A young Irish girl, with some serious anger control issues, is released from jail after six months and has to fit back in with the life that she left behind. This is an Irish movie that is all about trying to figure out who you are and finding your peace.
Let us make one thing clear here. I’m not giving this film a perfect score simply because it’s Irish and I’m Irish, and all Irish things are awesome. This film is awesome, and I’m awesome, that much is true, but there are a lot of Irish films that come out that are far from good. Some struggle to be mediocre. I am giving this film a five by five because I loved watching every minute of the film. It doesn’t complicate the story, the main characters are easily identifiable, and the script is just honest.
So the story. Mary is a character that I know because where I grew up in Dublin there were a lot of girls like her. Quick off the mark if someone looks at them the wrong way, quick with their fists too when it comes to it, and it’s always someone else’s fault when caught acting up. She’s being released from jail close to the time of her best friends wedding and through the story we find out why she went in. After she comes out she notices that her best friend is still her best friend but refuses to go out with her and has become one of the worst Bridezilla’s that Ireland has ever seen. Mary starts to look for a date for the wedding as she wants to try to fit in, but not really, so she’s just looking for arm candy to get in and then get out. An unlikely friendship with the wedding photographer Jess, who is a singer in a band, leads to Mary finding something that she didn’t expect but brings her a piece of calm. But it’s hard for her to change her ways.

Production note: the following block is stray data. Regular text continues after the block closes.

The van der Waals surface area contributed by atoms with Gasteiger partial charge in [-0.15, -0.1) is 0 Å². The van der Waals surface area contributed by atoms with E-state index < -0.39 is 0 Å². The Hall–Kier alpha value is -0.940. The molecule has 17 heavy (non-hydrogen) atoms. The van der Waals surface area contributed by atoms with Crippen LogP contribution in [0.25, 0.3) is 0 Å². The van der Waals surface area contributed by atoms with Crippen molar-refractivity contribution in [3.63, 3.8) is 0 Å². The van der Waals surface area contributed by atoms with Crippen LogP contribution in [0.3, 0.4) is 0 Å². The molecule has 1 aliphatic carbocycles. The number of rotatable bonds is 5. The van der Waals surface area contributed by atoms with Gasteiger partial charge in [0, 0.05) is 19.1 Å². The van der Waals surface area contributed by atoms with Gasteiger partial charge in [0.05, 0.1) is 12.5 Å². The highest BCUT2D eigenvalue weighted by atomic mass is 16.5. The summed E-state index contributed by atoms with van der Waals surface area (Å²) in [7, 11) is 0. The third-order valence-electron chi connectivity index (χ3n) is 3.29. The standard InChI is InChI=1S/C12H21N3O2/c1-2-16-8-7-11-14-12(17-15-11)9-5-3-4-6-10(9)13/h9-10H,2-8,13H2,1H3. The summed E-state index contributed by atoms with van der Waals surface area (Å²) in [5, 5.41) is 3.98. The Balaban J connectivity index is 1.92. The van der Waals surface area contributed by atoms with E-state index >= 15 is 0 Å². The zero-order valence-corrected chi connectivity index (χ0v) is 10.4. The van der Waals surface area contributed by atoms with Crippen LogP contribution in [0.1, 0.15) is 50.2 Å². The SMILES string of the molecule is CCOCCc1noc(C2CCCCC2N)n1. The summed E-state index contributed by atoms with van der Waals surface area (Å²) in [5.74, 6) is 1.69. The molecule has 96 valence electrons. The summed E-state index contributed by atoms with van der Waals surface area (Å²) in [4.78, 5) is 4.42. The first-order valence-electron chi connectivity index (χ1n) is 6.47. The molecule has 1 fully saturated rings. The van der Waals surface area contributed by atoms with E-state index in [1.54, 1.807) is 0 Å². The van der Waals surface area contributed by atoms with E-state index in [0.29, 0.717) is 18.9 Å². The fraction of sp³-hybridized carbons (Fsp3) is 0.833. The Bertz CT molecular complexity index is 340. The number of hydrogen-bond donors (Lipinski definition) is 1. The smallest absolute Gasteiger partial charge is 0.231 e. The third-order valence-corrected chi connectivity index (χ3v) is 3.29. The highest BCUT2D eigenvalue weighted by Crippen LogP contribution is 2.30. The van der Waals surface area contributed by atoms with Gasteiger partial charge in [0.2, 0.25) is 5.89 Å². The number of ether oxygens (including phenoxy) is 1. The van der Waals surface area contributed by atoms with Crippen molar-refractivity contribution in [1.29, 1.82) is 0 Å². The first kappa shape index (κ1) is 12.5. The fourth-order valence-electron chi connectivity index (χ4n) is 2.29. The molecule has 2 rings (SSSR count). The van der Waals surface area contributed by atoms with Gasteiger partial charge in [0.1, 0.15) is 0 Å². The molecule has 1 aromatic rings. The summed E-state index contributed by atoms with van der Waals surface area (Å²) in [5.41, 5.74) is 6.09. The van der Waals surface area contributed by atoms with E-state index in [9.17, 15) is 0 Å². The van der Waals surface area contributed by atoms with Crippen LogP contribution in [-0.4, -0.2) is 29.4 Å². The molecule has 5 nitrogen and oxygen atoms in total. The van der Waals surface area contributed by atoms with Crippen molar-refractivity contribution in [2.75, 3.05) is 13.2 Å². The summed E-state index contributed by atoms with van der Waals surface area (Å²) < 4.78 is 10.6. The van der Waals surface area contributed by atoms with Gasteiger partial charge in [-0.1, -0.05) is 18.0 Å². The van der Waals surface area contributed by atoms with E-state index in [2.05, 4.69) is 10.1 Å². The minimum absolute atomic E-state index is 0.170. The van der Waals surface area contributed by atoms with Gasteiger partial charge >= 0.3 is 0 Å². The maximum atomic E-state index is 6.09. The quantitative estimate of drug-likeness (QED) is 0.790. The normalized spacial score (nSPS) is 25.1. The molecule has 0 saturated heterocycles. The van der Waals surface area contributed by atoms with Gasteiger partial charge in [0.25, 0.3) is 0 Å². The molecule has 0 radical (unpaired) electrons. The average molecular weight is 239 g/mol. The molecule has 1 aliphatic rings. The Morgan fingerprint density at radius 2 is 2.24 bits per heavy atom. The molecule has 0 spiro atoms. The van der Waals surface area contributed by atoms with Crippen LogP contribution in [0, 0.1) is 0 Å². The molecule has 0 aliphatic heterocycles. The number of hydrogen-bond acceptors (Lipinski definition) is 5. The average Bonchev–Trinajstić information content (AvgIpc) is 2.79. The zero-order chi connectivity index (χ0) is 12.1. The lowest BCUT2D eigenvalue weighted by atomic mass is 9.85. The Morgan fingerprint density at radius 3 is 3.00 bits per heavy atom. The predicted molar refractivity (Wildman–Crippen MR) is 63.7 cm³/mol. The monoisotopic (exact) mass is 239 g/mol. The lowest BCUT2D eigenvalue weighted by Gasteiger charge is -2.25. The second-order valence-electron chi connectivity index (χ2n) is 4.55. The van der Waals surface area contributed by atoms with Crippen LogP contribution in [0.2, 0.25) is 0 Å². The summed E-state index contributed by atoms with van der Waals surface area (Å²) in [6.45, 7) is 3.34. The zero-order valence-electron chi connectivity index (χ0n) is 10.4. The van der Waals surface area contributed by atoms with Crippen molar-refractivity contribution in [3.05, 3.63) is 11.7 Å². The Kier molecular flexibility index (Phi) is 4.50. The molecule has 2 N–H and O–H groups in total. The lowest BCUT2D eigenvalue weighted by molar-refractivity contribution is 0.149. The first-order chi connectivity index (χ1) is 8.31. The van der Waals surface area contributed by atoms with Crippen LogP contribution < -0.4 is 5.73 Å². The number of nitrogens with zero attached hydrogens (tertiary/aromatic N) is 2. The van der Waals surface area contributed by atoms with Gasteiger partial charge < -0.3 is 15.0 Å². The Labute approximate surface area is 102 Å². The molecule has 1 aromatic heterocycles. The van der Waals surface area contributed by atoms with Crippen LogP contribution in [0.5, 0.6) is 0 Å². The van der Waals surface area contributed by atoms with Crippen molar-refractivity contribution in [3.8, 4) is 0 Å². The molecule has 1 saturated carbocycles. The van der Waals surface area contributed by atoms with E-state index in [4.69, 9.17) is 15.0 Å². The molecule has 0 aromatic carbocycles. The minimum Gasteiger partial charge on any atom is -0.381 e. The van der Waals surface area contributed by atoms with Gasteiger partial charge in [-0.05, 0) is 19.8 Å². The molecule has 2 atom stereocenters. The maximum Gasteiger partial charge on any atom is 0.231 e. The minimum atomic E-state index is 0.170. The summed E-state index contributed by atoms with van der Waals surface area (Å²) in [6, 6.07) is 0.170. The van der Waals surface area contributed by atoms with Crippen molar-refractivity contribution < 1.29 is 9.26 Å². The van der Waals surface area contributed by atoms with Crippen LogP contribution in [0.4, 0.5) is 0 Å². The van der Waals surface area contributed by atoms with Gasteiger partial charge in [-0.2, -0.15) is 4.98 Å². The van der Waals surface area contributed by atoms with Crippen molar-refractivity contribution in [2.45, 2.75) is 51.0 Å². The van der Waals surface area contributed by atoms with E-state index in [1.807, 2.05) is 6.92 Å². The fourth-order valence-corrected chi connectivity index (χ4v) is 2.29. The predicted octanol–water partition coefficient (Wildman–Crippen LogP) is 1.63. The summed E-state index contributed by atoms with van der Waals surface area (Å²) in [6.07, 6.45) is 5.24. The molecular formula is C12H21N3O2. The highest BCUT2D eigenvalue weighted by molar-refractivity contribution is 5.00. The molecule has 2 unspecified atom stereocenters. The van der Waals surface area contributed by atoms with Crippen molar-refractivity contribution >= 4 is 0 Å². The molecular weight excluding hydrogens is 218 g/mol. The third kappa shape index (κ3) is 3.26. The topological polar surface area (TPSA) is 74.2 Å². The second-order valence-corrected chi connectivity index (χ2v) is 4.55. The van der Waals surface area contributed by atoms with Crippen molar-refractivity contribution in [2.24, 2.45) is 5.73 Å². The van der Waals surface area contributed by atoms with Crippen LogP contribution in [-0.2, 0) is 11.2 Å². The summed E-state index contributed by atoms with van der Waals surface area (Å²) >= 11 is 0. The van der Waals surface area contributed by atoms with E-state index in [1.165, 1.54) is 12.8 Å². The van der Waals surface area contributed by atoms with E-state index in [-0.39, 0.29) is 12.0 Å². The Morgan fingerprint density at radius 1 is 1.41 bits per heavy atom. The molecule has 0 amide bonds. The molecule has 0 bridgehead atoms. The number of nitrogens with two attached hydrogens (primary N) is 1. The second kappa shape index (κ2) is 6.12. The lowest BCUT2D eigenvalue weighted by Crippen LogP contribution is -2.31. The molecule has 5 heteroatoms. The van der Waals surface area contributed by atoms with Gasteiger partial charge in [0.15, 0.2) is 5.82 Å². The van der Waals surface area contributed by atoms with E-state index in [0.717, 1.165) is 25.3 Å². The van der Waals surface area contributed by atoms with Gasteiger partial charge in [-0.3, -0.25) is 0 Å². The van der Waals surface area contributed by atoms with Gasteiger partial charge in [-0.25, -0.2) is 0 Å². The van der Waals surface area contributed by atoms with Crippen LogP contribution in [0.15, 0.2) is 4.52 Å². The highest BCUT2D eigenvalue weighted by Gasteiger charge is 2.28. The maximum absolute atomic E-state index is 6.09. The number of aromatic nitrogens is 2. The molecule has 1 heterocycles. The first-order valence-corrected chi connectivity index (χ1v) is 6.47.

Seana Kerslake as Mary deserves to be raised up as one of Ireland’s future talents and her performance here is flawless. She pitches Mary as lost and lonely in one scene, confident in another, then a violent streak will show through out of nowhere. The majority of the cast here do amazing work supporting Seana, but to be honest it’s her movie. The script is beautifully sensitive and funny, for a drama you are kept on the edge of your seat with tension, with is amazingly rare and wonderful.
Most dramas of this type you write in your head as you’re watching them, you can be about one minute to five minutes ahead of the film, and those types of film are horrid for me. I want to go into the cinema and be lost in someone else’s creation. I want to go in and forget the outside. Forget the reality. A Date for Mad Mary did that for me. For the short running time I didn’t care about anything other than Mary and her friends and family. I laughed out loud when her Grandmother made a joke towards her Mother. I honestly felt true caring for Mary as she tries to do the right thing. Also I felt proud of Mary as she moves forward through the film. They manage to give the character a direction, while still being stuck in the behaviour of the past, which led to going to jail, but each character evolves through the film.
The filming work and soundtrack are fine, it’s the emotional connection, and the character building, that makes you just lose yourself in the story of Mad Mary. There are Irish films that mean a lot to me, like The Commitments, The Snapper, The Butchers Boy, The Quiet Man, and many more that at nearly four in the morning I can’t remember. I’m so happy that A Date for Mad Mary has come into my life and you all should run out after reading this review and support this film in theatres and home viewing. This sort of film making has to be supported. Bravo to all involved, BRAVO!